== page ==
On the back of the book, I am told that it "...encapsulates perfectly the teenage feeling of sexual tension and alienation." I can only imagine that the reviewer from The Times has long forgotten their teenage years, because I don't think that Meyer spoke to a single seventeen-year-old before writing this book. For the record, none of us feel any need to comment repeatedly on the godlike good looks of people we date. Some of us even look for something beyond godlike good looks in the people we date, but such a concept is apparently lost on Meyer and thus on Bella. And I like to think that if anyone behaved as creepily towards most seventeen-year-old girls as Edward behaves towards Bella, the alarm bells would start ringing pretty fast. The book encapsulates many things, such as pancake flat characters and How Romance Doesn't Happen, but it is certainly not something that I, as a seventeen-year-old girl, can possibly relate to. I find it quite laughable that Meyer claims she gave Bella the "vague" physical description of "slim" with "long mahogany hair" and "wide chocolate brown eyes" in order for readers to find it easier to 'step into her shoes'. I would prefer a complete profile of a character who was written in a believable way to a spineless Mary Sue who could possibly look like me, if I want to imagine her in such a way (which I really don't, thanks).

In short, don't waste your money. This is not a good book.
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1 of 1 people found the following review helpful
5.0 out of 5 stars fantastic, 14 May 2014
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Have read this book a hundred times and I never get bored of it. It is a way of escaping into a fantasy world much more interesting than our own!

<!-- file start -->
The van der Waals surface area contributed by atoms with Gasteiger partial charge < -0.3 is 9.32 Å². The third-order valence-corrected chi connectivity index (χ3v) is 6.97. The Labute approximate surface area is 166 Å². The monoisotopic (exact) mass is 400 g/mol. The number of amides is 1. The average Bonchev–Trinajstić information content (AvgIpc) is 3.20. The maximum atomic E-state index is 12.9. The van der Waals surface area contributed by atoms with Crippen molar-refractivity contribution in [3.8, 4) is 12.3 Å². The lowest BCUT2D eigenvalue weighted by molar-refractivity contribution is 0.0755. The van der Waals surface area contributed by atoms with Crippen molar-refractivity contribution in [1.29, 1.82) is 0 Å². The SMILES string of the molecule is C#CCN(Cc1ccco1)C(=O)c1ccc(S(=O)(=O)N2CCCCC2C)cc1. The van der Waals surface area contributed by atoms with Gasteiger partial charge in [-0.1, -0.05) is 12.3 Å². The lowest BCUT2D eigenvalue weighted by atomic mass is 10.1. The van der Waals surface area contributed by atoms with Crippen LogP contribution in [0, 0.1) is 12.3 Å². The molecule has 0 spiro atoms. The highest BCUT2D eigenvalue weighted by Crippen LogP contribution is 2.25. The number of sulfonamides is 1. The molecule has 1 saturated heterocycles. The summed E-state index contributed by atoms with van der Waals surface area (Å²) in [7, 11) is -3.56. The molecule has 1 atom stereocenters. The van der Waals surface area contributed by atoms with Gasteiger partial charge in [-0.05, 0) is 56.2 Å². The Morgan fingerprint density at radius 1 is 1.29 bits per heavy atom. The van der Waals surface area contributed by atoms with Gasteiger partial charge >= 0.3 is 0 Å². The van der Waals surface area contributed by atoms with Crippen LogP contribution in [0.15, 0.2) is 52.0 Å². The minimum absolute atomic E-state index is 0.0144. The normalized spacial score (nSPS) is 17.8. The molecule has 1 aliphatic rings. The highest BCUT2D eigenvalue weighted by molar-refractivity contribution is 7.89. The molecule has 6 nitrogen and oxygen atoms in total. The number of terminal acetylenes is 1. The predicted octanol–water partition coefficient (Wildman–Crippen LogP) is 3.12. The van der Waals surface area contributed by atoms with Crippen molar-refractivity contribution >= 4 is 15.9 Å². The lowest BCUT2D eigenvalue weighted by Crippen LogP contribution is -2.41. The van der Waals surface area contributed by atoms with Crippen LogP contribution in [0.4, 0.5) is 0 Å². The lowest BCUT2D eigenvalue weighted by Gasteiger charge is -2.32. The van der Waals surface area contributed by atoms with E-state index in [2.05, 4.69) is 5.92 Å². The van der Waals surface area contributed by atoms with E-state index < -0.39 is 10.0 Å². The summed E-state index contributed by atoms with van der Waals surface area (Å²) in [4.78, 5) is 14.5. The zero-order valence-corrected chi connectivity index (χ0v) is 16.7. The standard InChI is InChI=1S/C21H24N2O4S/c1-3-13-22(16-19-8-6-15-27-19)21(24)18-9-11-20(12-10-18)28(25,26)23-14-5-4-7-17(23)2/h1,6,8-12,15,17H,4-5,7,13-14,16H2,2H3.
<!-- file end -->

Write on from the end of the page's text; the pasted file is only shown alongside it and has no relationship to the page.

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1 of 1 people found the following review helpful
5.0 out of 5 stars This was a fantastic book !, 4 Jan 2014
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"5 stars I would say is an understatement on how amazing this book is!!! I loved the way , Stephenie Meyer , the author made all of the non-Vampire characters seem typically human ( such as: Bella being so clumsy and Mike being so love-sick drooling over Bella all the time.) I especially like the budding romance between Bella & Edward , it makes you wonder if vampires really do exist ;)
I would recommend this book to anyone who is ages 11+ :) Enjoy!!! Xxx
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1 of 1 people found the following review helpful
5.0 out of 5 stars Amazing, 31 Dec 2013
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The Twilight series are amazing, they're very fascinating. I've seen the film's and now I'm reading the books and just like the film's, I find the books extremely addictive. People who are into vampires and wolves should totally read this book! My opinion is that Stephenie Meyer is a very creative writer and people can easily be drawn to her books. People who haven't saw or read twilight should and if you have saw the film, read the book and vice versa! :D